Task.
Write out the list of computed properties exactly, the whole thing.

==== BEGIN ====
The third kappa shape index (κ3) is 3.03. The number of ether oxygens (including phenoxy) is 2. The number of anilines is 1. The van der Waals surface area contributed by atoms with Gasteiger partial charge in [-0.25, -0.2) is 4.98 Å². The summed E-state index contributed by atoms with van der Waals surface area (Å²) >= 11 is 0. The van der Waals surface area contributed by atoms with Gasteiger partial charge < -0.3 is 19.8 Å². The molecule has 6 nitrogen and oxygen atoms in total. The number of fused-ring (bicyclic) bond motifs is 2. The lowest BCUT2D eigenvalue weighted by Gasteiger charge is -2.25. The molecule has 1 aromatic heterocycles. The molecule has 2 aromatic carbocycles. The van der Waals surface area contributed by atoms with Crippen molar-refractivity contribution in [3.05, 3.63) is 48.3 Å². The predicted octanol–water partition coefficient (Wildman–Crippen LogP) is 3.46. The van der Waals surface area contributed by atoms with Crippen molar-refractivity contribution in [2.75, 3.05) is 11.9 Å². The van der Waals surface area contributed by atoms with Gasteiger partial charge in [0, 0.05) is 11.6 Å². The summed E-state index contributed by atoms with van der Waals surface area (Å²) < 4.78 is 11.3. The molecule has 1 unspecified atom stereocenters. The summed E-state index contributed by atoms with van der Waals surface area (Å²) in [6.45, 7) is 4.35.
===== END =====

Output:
The third kappa shape index (κ3) is 3.03. The number of ether oxygens (including phenoxy) is 2. The number of anilines is 1. The van der Waals surface area contributed by atoms with Gasteiger partial charge in [-0.25, -0.2) is 4.98 Å². The summed E-state index contributed by atoms with van der Waals surface area (Å²) >= 11 is 0. The van der Waals surface area contributed by atoms with Gasteiger partial charge < -0.3 is 19.8 Å². The molecule has 6 nitrogen and oxygen atoms in total. The number of fused-ring (bicyclic) bond motifs is 2. The lowest BCUT2D eigenvalue weighted by Gasteiger charge is -2.25. The molecule has 1 aromatic heterocycles. The molecule has 2 aromatic carbocycles. The van der Waals surface area contributed by atoms with Crippen molar-refractivity contribution in [3.05, 3.63) is 48.3 Å². The predicted octanol–water partition coefficient (Wildman–Crippen LogP) is 3.46. The van der Waals surface area contributed by atoms with Crippen molar-refractivity contribution in [2.75, 3.05) is 11.9 Å². The van der Waals surface area contributed by atoms with Gasteiger partial charge in [0, 0.05) is 11.6 Å². The summed E-state index contributed by atoms with van der Waals surface area (Å²) < 4.78 is 11.3. The molecule has 1 unspecified atom stereocenters. The summed E-state index contributed by atoms with van der Waals surface area (Å²) in [6.45, 7) is 4.35.